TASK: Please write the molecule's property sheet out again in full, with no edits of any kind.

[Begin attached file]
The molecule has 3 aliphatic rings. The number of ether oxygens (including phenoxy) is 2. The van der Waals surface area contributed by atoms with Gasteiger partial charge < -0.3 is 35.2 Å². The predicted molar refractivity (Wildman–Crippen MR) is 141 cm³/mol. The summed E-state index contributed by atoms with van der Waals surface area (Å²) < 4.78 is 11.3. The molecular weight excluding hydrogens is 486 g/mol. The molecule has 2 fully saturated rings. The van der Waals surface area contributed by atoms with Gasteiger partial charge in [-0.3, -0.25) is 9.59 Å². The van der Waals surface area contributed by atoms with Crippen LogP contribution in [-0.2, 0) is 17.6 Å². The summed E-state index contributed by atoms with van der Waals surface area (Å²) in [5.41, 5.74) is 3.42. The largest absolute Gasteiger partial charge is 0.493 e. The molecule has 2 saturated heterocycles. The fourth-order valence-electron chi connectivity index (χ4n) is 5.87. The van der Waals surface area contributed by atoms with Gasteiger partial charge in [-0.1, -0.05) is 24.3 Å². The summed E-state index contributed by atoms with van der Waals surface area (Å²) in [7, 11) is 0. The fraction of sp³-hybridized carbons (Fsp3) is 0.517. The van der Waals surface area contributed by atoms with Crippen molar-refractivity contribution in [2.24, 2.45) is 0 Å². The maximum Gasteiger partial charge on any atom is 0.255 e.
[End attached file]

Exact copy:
The molecule has 3 aliphatic rings. The number of ether oxygens (including phenoxy) is 2. The van der Waals surface area contributed by atoms with Gasteiger partial charge < -0.3 is 35.2 Å². The predicted molar refractivity (Wildman–Crippen MR) is 141 cm³/mol. The summed E-state index contributed by atoms with van der Waals surface area (Å²) < 4.78 is 11.3. The molecular weight excluding hydrogens is 486 g/mol. The molecule has 2 fully saturated rings. The van der Waals surface area contributed by atoms with Gasteiger partial charge in [-0.3, -0.25) is 9.59 Å². The van der Waals surface area contributed by atoms with Crippen LogP contribution in [-0.2, 0) is 17.6 Å². The summed E-state index contributed by atoms with van der Waals surface area (Å²) in [5.41, 5.74) is 3.42. The largest absolute Gasteiger partial charge is 0.493 e. The molecule has 2 saturated heterocycles. The fourth-order valence-electron chi connectivity index (χ4n) is 5.87. The van der Waals surface area contributed by atoms with Gasteiger partial charge in [-0.1, -0.05) is 24.3 Å². The summed E-state index contributed by atoms with van der Waals surface area (Å²) in [7, 11) is 0. The fraction of sp³-hybridized carbons (Fsp3) is 0.517. The van der Waals surface area contributed by atoms with Crippen molar-refractivity contribution in [2.24, 2.45) is 0 Å². The maximum Gasteiger partial charge on any atom is 0.255 e.